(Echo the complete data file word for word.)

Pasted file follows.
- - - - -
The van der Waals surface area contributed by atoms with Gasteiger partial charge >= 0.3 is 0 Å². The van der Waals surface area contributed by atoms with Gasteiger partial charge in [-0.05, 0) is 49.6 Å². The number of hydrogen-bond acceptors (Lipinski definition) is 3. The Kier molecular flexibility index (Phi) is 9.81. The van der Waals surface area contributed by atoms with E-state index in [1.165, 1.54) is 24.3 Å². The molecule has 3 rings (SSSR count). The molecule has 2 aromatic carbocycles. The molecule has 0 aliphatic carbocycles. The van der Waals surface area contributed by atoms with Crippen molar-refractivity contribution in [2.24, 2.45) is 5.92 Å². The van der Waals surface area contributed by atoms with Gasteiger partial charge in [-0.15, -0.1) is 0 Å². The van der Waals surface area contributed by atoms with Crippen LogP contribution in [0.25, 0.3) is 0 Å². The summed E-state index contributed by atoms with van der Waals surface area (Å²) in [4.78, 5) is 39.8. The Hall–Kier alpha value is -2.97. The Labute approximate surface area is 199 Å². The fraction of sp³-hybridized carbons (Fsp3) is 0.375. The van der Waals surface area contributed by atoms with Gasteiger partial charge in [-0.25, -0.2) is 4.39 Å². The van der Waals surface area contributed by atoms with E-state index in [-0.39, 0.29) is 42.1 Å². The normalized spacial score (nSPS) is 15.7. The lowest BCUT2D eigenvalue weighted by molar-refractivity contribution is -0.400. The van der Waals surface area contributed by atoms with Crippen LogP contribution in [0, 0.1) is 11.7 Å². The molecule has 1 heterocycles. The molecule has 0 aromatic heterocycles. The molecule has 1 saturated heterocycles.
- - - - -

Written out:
The van der Waals surface area contributed by atoms with Gasteiger partial charge >= 0.3 is 0 Å². The van der Waals surface area contributed by atoms with Gasteiger partial charge in [-0.05, 0) is 49.6 Å². The number of hydrogen-bond acceptors (Lipinski definition) is 3. The Kier molecular flexibility index (Phi) is 9.81. The van der Waals surface area contributed by atoms with E-state index in [1.165, 1.54) is 24.3 Å². The molecule has 3 rings (SSSR count). The molecule has 2 aromatic carbocycles. The molecule has 0 aliphatic carbocycles. The van der Waals surface area contributed by atoms with Crippen molar-refractivity contribution in [2.24, 2.45) is 5.92 Å². The van der Waals surface area contributed by atoms with Gasteiger partial charge in [-0.15, -0.1) is 0 Å². The van der Waals surface area contributed by atoms with Crippen LogP contribution in [0.25, 0.3) is 0 Å². The summed E-state index contributed by atoms with van der Waals surface area (Å²) in [4.78, 5) is 39.8. The Hall–Kier alpha value is -2.97. The Labute approximate surface area is 199 Å². The fraction of sp³-hybridized carbons (Fsp3) is 0.375. The van der Waals surface area contributed by atoms with Gasteiger partial charge in [-0.25, -0.2) is 4.39 Å². The van der Waals surface area contributed by atoms with E-state index in [-0.39, 0.29) is 42.1 Å². The normalized spacial score (nSPS) is 15.7. The lowest BCUT2D eigenvalue weighted by molar-refractivity contribution is -0.400. The van der Waals surface area contributed by atoms with Crippen LogP contribution in [0, 0.1) is 11.7 Å². The molecule has 1 heterocycles. The molecule has 0 aromatic heterocycles. The molecule has 1 saturated heterocycles.